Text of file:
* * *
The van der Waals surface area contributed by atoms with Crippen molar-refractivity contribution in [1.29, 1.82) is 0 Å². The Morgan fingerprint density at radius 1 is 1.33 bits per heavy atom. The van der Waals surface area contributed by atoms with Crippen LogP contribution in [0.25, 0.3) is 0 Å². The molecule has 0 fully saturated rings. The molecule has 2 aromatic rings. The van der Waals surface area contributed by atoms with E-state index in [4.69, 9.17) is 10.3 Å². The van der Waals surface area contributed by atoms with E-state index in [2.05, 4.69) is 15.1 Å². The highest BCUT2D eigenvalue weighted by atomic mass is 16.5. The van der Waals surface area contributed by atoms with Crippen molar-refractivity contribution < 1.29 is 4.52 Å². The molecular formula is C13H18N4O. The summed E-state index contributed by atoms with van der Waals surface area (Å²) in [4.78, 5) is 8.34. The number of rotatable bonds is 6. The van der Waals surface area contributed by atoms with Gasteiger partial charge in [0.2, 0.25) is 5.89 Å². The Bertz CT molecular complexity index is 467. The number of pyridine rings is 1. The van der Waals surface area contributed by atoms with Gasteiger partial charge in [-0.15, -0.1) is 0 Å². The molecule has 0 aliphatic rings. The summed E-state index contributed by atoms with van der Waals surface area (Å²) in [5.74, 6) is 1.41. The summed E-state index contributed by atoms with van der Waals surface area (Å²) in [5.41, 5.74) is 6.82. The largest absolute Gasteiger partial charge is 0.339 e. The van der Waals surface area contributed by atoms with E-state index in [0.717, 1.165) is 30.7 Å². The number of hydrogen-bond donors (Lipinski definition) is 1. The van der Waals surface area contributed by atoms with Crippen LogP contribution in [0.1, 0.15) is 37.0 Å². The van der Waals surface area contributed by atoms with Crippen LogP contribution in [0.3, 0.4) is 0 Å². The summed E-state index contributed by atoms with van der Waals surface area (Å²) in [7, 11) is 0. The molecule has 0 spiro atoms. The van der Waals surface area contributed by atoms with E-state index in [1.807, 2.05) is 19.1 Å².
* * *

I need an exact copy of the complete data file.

The van der Waals surface area contributed by atoms with Crippen molar-refractivity contribution in [1.29, 1.82) is 0 Å². The Morgan fingerprint density at radius 1 is 1.33 bits per heavy atom. The van der Waals surface area contributed by atoms with Crippen LogP contribution in [0.25, 0.3) is 0 Å². The molecule has 0 fully saturated rings. The molecule has 2 aromatic rings. The van der Waals surface area contributed by atoms with E-state index in [4.69, 9.17) is 10.3 Å². The van der Waals surface area contributed by atoms with E-state index in [2.05, 4.69) is 15.1 Å². The highest BCUT2D eigenvalue weighted by atomic mass is 16.5. The van der Waals surface area contributed by atoms with Crippen molar-refractivity contribution < 1.29 is 4.52 Å². The molecular formula is C13H18N4O. The summed E-state index contributed by atoms with van der Waals surface area (Å²) in [4.78, 5) is 8.34. The number of rotatable bonds is 6. The van der Waals surface area contributed by atoms with Gasteiger partial charge in [0.2, 0.25) is 5.89 Å². The Bertz CT molecular complexity index is 467. The number of pyridine rings is 1. The van der Waals surface area contributed by atoms with Gasteiger partial charge in [-0.15, -0.1) is 0 Å². The molecule has 0 aliphatic rings. The summed E-state index contributed by atoms with van der Waals surface area (Å²) in [5.74, 6) is 1.41. The summed E-state index contributed by atoms with van der Waals surface area (Å²) in [5.41, 5.74) is 6.82. The largest absolute Gasteiger partial charge is 0.339 e. The van der Waals surface area contributed by atoms with E-state index in [0.717, 1.165) is 30.7 Å². The number of hydrogen-bond donors (Lipinski definition) is 1. The van der Waals surface area contributed by atoms with Crippen LogP contribution in [0.1, 0.15) is 37.0 Å². The van der Waals surface area contributed by atoms with Crippen LogP contribution in [0.3, 0.4) is 0 Å². The summed E-state index contributed by atoms with van der Waals surface area (Å²) in [7, 11) is 0. The molecule has 0 spiro atoms. The van der Waals surface area contributed by atoms with E-state index in [1.807, 2.05) is 19.1 Å².